blood pressure( which is discussed in more detail here) leads to
a chronic spasm of the smaller arteries, called arterioles.
This leads to accelerated hardening of these arteries
(arteriosclerosis), which in turn leads to leakage of some diseased arterial vessels
(ween as flame-shaped hemorrhages by fundoscopy) and to a lack of blood supply
in other areas of the retina (ischemic changes and infarcts).
of exudate (containing blood proteins and lipids) swelling and scarring occurs
in the area of sharpest vision (fovea) with a resulting loss of vision. There
are 4 categories
of severity that have been identified. This has significance as untreated
there would be an enormous difference
of survival as detailed in this link.
and Diagnostic Tests:
Painless and gradual loss
of vision in both eyes is what eventually occurs when blood pressure is undetected
and not controlled. The physician who looks through the ophthalmoscope or uses
the slit lamp, depending on the grade of severity of hypertensive retinopathy,
would see the kind of images
depicted here (from A to D increasing severity of hypertensive retinal
These images have over the years received strangely sounding
names like "cotton wool spots" (looks like that, due to mini-infarcts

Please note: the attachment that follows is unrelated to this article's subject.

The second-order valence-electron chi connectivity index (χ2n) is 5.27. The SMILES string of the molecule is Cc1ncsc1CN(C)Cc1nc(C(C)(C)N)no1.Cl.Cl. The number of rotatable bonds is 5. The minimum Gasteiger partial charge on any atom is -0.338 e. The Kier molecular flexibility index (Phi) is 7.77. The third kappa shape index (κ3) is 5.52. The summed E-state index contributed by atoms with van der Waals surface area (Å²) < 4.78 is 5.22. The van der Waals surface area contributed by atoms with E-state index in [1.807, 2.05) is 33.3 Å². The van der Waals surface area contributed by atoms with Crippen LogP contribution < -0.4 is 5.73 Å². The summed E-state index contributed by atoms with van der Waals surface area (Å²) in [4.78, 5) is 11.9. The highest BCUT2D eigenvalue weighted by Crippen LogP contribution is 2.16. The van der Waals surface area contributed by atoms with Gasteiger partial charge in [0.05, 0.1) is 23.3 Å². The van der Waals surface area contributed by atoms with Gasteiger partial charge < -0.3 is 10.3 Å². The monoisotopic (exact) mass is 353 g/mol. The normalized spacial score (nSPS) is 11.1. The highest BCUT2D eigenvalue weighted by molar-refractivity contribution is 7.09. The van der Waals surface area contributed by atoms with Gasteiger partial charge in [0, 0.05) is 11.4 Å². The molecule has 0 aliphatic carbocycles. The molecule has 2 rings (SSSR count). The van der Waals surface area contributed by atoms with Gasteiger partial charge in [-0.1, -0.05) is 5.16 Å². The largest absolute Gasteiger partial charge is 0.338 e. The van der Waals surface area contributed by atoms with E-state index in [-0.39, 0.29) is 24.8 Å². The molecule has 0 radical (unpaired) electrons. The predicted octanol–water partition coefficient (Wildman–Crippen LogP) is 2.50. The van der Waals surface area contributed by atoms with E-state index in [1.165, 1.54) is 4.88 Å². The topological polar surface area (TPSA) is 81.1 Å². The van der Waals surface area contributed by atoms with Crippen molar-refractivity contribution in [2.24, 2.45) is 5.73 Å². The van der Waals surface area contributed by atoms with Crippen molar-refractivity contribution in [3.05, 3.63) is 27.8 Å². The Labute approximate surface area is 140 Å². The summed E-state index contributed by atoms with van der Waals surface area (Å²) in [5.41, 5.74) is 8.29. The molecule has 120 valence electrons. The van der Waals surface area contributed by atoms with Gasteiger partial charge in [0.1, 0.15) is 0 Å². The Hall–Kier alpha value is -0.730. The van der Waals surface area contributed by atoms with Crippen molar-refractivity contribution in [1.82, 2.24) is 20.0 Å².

of the retina) and "macular star" (this is a ring of exudate from the
optic disc to the fovea or macula, the area normally of sharpest vision). Such
changes severely affect the vision of the person who has this finding. The most
dreaded of all hypertensive retinopathy cases is grade IV retinopathy where the
optic disc is included in the edematous process leading to "papilledema".
The reason this is so dangerous is that with this condition the central artery
and vein are both compressed effectively shutting down the circulation to the
retina. This is a medical emergency that needs to be treated in an Intensive Care
The treatment is directed at
controlling the blood pressure. In the case of "malignant hypertension",
which corresponds with papilledema and grade IV retinopathy, intravenous titration
of the blood pressure in an Intensive Care Unit setting might have to be done
in an attempt to rescue the patient's vision. Otherwise the patient will be permanently
blind. All other forms of hypertensive retinopathy are treated in the office setting,
but close blood pressure control and self blood pressure monitoring at home are
an important part of any therapy. Longterm follow-up eye examinations and longterm
blood pressure monitoring are important.